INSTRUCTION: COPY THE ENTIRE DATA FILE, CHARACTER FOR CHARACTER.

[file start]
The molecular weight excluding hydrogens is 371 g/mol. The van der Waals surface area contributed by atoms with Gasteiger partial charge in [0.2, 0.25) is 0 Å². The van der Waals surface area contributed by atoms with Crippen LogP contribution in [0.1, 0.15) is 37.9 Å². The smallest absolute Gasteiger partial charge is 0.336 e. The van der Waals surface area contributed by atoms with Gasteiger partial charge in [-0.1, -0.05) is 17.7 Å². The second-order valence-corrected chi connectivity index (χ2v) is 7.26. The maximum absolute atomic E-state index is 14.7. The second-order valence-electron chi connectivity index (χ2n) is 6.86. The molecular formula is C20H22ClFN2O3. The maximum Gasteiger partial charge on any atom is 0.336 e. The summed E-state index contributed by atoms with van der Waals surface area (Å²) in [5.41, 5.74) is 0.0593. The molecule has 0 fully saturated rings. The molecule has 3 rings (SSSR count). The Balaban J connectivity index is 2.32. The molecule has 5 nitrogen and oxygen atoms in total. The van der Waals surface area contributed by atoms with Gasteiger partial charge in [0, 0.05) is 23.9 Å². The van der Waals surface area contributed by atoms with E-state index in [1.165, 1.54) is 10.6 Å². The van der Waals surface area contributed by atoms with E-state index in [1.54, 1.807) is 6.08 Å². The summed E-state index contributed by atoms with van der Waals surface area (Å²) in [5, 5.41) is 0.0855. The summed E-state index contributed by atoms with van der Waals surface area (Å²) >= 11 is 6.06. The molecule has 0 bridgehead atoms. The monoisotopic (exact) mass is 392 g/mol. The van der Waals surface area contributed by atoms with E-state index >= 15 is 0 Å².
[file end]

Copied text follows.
The molecular weight excluding hydrogens is 371 g/mol. The van der Waals surface area contributed by atoms with Gasteiger partial charge in [0.2, 0.25) is 0 Å². The van der Waals surface area contributed by atoms with Crippen LogP contribution in [0.1, 0.15) is 37.9 Å². The smallest absolute Gasteiger partial charge is 0.336 e. The van der Waals surface area contributed by atoms with Gasteiger partial charge in [-0.1, -0.05) is 17.7 Å². The second-order valence-corrected chi connectivity index (χ2v) is 7.26. The maximum absolute atomic E-state index is 14.7. The second-order valence-electron chi connectivity index (χ2n) is 6.86. The molecular formula is C20H22ClFN2O3. The maximum Gasteiger partial charge on any atom is 0.336 e. The summed E-state index contributed by atoms with van der Waals surface area (Å²) in [5.41, 5.74) is 0.0593. The molecule has 0 fully saturated rings. The molecule has 3 rings (SSSR count). The Balaban J connectivity index is 2.32. The molecule has 5 nitrogen and oxygen atoms in total. The van der Waals surface area contributed by atoms with Gasteiger partial charge in [0, 0.05) is 23.9 Å². The van der Waals surface area contributed by atoms with E-state index in [1.165, 1.54) is 10.6 Å². The van der Waals surface area contributed by atoms with E-state index in [1.54, 1.807) is 6.08 Å². The summed E-state index contributed by atoms with van der Waals surface area (Å²) in [5, 5.41) is 0.0855. The summed E-state index contributed by atoms with van der Waals surface area (Å²) >= 11 is 6.06. The molecule has 0 bridgehead atoms. The monoisotopic (exact) mass is 392 g/mol. The van der Waals surface area contributed by atoms with E-state index >= 15 is 0 Å².